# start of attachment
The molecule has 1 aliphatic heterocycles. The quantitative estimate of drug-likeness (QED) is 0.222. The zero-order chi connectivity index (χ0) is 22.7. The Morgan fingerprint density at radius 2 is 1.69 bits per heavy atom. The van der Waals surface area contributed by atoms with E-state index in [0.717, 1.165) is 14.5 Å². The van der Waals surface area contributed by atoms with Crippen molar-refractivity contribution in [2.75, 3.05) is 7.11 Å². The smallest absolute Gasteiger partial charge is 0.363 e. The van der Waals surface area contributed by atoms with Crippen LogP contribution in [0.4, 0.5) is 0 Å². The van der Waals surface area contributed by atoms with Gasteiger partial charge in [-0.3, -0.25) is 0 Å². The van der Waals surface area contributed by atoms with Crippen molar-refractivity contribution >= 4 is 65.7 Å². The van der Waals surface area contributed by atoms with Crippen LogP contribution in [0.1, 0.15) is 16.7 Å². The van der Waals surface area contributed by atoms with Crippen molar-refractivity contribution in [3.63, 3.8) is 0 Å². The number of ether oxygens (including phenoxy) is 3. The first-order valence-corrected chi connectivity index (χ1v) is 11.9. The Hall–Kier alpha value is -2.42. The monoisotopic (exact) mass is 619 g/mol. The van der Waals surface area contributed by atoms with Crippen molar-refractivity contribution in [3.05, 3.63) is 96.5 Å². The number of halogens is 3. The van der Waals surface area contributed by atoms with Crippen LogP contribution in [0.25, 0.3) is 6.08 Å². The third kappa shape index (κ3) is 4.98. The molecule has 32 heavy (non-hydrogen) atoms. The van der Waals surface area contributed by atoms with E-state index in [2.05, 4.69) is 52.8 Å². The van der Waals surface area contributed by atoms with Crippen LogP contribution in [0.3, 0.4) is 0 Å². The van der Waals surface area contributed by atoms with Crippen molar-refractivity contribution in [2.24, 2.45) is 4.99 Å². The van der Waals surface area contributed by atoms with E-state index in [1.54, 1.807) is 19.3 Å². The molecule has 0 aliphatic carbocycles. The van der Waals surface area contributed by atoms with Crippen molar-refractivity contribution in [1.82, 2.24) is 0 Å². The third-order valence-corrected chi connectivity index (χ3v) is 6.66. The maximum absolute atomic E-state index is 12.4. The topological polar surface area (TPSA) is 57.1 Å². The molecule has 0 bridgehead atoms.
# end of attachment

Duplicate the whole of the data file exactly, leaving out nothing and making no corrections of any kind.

The molecule has 1 aliphatic heterocycles. The quantitative estimate of drug-likeness (QED) is 0.222. The zero-order chi connectivity index (χ0) is 22.7. The Morgan fingerprint density at radius 2 is 1.69 bits per heavy atom. The van der Waals surface area contributed by atoms with E-state index in [0.717, 1.165) is 14.5 Å². The van der Waals surface area contributed by atoms with Crippen molar-refractivity contribution in [2.75, 3.05) is 7.11 Å². The smallest absolute Gasteiger partial charge is 0.363 e. The van der Waals surface area contributed by atoms with Crippen LogP contribution in [0.4, 0.5) is 0 Å². The van der Waals surface area contributed by atoms with Gasteiger partial charge in [-0.3, -0.25) is 0 Å². The van der Waals surface area contributed by atoms with Crippen molar-refractivity contribution >= 4 is 65.7 Å². The van der Waals surface area contributed by atoms with Crippen LogP contribution in [0.1, 0.15) is 16.7 Å². The van der Waals surface area contributed by atoms with Crippen molar-refractivity contribution in [3.63, 3.8) is 0 Å². The number of ether oxygens (including phenoxy) is 3. The first-order valence-corrected chi connectivity index (χ1v) is 11.9. The Hall–Kier alpha value is -2.42. The monoisotopic (exact) mass is 619 g/mol. The van der Waals surface area contributed by atoms with Crippen molar-refractivity contribution in [3.05, 3.63) is 96.5 Å². The number of halogens is 3. The van der Waals surface area contributed by atoms with Crippen LogP contribution in [0.25, 0.3) is 6.08 Å². The third kappa shape index (κ3) is 4.98. The molecule has 32 heavy (non-hydrogen) atoms. The van der Waals surface area contributed by atoms with E-state index in [2.05, 4.69) is 52.8 Å². The van der Waals surface area contributed by atoms with Crippen LogP contribution in [0.3, 0.4) is 0 Å². The van der Waals surface area contributed by atoms with Crippen molar-refractivity contribution in [2.24, 2.45) is 4.99 Å². The van der Waals surface area contributed by atoms with E-state index in [1.54, 1.807) is 19.3 Å². The molecule has 0 aliphatic carbocycles. The van der Waals surface area contributed by atoms with Crippen molar-refractivity contribution in [1.82, 2.24) is 0 Å². The third-order valence-corrected chi connectivity index (χ3v) is 6.66. The maximum absolute atomic E-state index is 12.4. The topological polar surface area (TPSA) is 57.1 Å². The molecule has 0 bridgehead atoms.